App of the Week: The Android 5 Humble Bundle

Developer: Various

Compatible with: Android Devices

Requires: Various, but the minimal is Android 2.2 with Android 2.3 required in some instances

Price: Pay what you will, but the full package runs $6.66 currently

Available here

Ok, so this is multiple apps, and therefore cheating, but this is a time sensitive offer, and too good to ignore.

If you’re not familiar with the humble bundle, it’s a service that offers up multiple (usually indie) games for a pay what you want system (though a $1 is usually encouraged). Meet the average payment amount, and you get bonus titles, while all of the money can be distributed between the developers , charity, and the site as you wish.

This week offers up four android titles, with two additional games available if you meet the $6.66 payment average (as of now). Far from a random smattering of “never heard of it” titles, these are some truly great games well worth the meager fee. Specifically you get:

“NightSky” – Looking like a slightly more colorful “Limbo,” “Night Sky” is a visually gripping game, that retains that appeal once you actually get into the physics based puzzle gameplay, that sees you guide a ball through a variety of trippy worlds, and creative obstacles. Its style makes for a relaxing experience, but it’s “Portal” like original puzzles require your brain to be engaged at all times. Consider it the gaming equivalent of a glass of wine and a good book. But you know…actually fun.

“Solar 2” – “Solar 2” starts off simple enough, as you’re just an asteroid tasked with bumping into other asteroids to make a bigger asteroid. Become big enough to form a planet though, and the real game begins, as the universe is your playground to do everything from wage wars to swallow galaxies as a black hole in. While not quite as well executed as it is ambitious, this is a fun, engaging, and above all else unique gaming app that puts the universe at your finger tips.

“Dynamite Jack” – Call it “Bomberman Solid,” as “Dynamite Jack” combines elements of stealth gaming with 2D action bombing. You’ll dodge and destroy a variety of obstacles and enemies that range from guards to cave trolls over almost 30 unique levels, as well as custom levels available through the map editor. Each section is a mini-puzzle of sorts to figure out how to progress, but the game doesn’t shy away from the explosive action element, making this one of the more complete and enjoyable games on the bundle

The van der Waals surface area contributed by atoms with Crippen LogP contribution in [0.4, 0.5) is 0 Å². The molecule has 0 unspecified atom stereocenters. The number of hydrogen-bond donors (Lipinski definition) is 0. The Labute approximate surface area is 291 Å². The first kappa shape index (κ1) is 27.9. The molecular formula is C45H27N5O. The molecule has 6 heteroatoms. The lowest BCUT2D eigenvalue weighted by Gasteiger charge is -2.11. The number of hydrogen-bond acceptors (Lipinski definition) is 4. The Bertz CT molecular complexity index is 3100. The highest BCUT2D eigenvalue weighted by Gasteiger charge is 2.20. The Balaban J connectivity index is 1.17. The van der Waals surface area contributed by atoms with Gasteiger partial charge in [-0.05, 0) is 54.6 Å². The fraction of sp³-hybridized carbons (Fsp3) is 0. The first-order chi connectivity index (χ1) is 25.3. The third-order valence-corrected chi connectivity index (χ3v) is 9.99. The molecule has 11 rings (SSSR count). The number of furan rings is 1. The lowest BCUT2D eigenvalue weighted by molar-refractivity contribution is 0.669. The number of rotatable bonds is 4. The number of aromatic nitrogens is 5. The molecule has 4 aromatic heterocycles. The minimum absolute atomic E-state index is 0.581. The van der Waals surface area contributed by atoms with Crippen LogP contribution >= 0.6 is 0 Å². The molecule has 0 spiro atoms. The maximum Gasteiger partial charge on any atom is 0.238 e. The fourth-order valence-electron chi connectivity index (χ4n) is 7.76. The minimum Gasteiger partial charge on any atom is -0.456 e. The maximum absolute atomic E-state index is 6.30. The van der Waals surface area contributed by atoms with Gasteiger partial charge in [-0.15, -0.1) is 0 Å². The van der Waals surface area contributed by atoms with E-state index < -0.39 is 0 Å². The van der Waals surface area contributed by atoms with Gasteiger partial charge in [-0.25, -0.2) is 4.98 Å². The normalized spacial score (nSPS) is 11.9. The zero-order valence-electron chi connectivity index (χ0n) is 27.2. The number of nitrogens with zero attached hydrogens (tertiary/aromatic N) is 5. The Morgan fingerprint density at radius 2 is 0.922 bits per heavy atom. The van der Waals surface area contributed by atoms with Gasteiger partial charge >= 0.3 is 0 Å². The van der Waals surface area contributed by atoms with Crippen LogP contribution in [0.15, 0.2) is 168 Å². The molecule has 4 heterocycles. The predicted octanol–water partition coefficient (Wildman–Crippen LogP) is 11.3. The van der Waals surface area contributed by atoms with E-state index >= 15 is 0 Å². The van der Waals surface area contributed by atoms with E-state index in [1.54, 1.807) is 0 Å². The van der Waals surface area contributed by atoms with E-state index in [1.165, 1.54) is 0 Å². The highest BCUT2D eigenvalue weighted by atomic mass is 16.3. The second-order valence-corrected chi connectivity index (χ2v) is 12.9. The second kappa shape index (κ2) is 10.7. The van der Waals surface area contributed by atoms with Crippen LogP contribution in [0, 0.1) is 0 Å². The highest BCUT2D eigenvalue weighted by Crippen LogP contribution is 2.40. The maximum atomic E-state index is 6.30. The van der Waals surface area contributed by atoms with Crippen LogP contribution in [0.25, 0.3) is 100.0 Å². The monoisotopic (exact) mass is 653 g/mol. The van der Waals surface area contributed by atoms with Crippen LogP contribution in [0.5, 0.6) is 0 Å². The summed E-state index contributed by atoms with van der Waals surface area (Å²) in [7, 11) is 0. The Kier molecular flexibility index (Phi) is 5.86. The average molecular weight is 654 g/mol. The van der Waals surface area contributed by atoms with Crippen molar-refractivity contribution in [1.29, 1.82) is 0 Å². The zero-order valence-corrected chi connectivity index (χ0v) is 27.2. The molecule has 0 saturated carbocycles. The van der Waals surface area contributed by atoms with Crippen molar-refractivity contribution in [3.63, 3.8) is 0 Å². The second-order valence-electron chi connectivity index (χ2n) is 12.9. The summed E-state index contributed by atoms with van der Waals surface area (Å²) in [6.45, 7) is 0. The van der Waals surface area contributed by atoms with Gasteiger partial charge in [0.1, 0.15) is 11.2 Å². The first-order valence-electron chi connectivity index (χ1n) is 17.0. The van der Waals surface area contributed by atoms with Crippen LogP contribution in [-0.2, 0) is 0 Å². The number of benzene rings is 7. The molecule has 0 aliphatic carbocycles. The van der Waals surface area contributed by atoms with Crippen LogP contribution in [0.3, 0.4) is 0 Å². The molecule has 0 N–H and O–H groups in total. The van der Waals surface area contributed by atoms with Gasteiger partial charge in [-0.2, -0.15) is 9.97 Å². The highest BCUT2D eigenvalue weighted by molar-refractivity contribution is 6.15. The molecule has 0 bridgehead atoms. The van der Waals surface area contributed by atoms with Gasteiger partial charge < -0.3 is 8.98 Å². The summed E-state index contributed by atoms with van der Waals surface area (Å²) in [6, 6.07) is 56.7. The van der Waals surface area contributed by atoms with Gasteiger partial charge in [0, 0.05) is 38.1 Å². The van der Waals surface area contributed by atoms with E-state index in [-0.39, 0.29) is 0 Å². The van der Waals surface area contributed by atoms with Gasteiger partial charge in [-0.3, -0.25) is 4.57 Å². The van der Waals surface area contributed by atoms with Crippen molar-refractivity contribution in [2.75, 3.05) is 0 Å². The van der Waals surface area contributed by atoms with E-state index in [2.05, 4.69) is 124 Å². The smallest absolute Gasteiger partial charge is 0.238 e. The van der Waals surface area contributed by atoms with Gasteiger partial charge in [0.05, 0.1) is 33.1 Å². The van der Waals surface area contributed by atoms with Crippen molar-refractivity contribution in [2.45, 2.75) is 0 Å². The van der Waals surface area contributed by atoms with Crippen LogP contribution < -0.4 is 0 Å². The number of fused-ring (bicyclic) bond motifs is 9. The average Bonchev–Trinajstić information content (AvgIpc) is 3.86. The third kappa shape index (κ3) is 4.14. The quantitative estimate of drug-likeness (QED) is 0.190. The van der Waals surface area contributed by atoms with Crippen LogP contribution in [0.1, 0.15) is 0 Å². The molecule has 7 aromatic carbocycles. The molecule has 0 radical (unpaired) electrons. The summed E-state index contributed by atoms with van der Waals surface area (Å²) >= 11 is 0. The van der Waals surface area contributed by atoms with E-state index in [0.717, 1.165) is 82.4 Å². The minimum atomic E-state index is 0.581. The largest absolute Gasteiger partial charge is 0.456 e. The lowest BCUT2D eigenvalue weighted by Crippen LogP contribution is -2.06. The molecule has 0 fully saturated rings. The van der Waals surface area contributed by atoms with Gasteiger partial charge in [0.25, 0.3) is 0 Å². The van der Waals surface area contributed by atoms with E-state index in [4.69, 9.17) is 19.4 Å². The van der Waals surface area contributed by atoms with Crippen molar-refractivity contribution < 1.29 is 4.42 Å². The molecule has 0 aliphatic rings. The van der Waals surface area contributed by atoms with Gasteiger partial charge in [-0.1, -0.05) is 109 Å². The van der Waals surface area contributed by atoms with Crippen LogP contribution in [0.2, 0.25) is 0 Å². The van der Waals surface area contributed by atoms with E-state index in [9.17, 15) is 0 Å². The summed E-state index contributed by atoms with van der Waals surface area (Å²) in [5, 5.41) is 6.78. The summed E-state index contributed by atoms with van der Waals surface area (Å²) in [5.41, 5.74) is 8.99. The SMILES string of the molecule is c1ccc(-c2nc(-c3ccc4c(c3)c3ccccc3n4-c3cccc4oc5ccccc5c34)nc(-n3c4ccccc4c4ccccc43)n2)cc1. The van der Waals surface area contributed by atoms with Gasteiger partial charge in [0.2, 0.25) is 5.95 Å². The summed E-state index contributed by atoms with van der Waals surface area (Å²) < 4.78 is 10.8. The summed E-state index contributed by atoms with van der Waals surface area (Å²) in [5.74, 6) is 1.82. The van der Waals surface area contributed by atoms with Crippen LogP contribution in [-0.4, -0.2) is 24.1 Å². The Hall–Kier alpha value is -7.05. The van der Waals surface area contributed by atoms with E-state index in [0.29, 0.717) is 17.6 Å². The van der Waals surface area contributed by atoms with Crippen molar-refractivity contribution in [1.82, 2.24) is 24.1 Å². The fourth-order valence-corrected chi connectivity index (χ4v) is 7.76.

“Beat Hazard Ultra” – A 2D space shooter in the style of “Ikaruga” or “Geometry Wars,” this app’s calling card is its music integration system. Load your own tracks into the game, and the enemies and weaponry will react to the beat. While it works better with club like music over say, “The Beatles,” the effects are a constant assault to your senses, and underneath it all is an above average shooter. You want this though for its visual and audio onslaught.

“Dungeon Defenders” + DLC– There’s a million tower defense games out there, but few if any as great as “Dungeon Defenders.” Sporting console close graphics, and a great overall look, this app is a madman of content that will have you playing for weeks to discover everything, and all the while enjoying its pitch perfect blend of strategy and RPG gameplay. One of my favorite mobile gaming apps ever, this is the highlight of the deal, and is well worth the average donation asking price considering the complete DLC and game run around the $50 range usually.

“Super Hexagon” – “Super Hexagon” has been a sensation for iOS for a while now, and its recent port to Android gives gamers everywhere no excuse to avoid this addictive puzzler that sees you maneuver a triangle through a constantly shifting hexagon. Be warned though, this game is blindingly difficult and takes more than a few playthrouhs to not feel entirely incompetent at. Once you’re hooked though, there’s no looking back.

A sampling of some of the best mobile gaming has to offer, there is very little excuse to not reach lightly into your wallet and pick up these games if you have the compatible system to run them. With their powers combined, they are my app(s) of the week.

  

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App of the Week: Real Racing 3

Developer: Firemonkeys

Compatible with: iPhone 4 and up (optimized for iPhone 5), iPod Touch 4th gen and up, iPad 2 and up, iPad Mini, Android devices

Requires: iOS 4.3 or later, Android 2.2 or later

Price: Free

Available here (for iOS) and here (for Android)

Nobody ever expects a gaming app to match their console counterparts in terms of looks and controls. Instead, mobile game developers have learned to focus on the benefits of the format and not the hindrances in order to craft brilliant titles separate, but equal to console games, and not dependent on graphics and the like.

“Real Racing 3” has a different approach. It says screw all that.

First the obvious. “Real Racing 3” is a beautiful game that truly offers console quality graphics, and doesn’t just use it as a tagline. From the cars to the courses, everything is immaculately designed and loses no wow factor even at high speeds. There’s still noteworthy competitors, but I truly believe this is the best looking gaming app yet. You’ll never stop being impressed with this game’s looks.

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But there’s more than just looks to “Real Racing 3,” as its controls are as pristine as that shiny coat of graphical paint. Acceleration is handled automatically, tilting your phone takes care of turning (and actually works, though a touch option is available), and everything from traction control to braking can be computer assisted (the level of which it helps is adjustable). Overall control is nice and tight, and I never once had to question if a bad manuever was the game’s fault or my own (mostly because I suck).

Furthermore the game’s AI is very, very impressive, and is aided by a new multiplayer concept called Time Shifted Multiplayer, which fills each race with AI versions of your friends and other racers around the world while online, meaning you can essentially still race your friends even offline as they can create ghosts of their laps that imitate their habits. However you choose your opponents though, the competition is fierce and fair.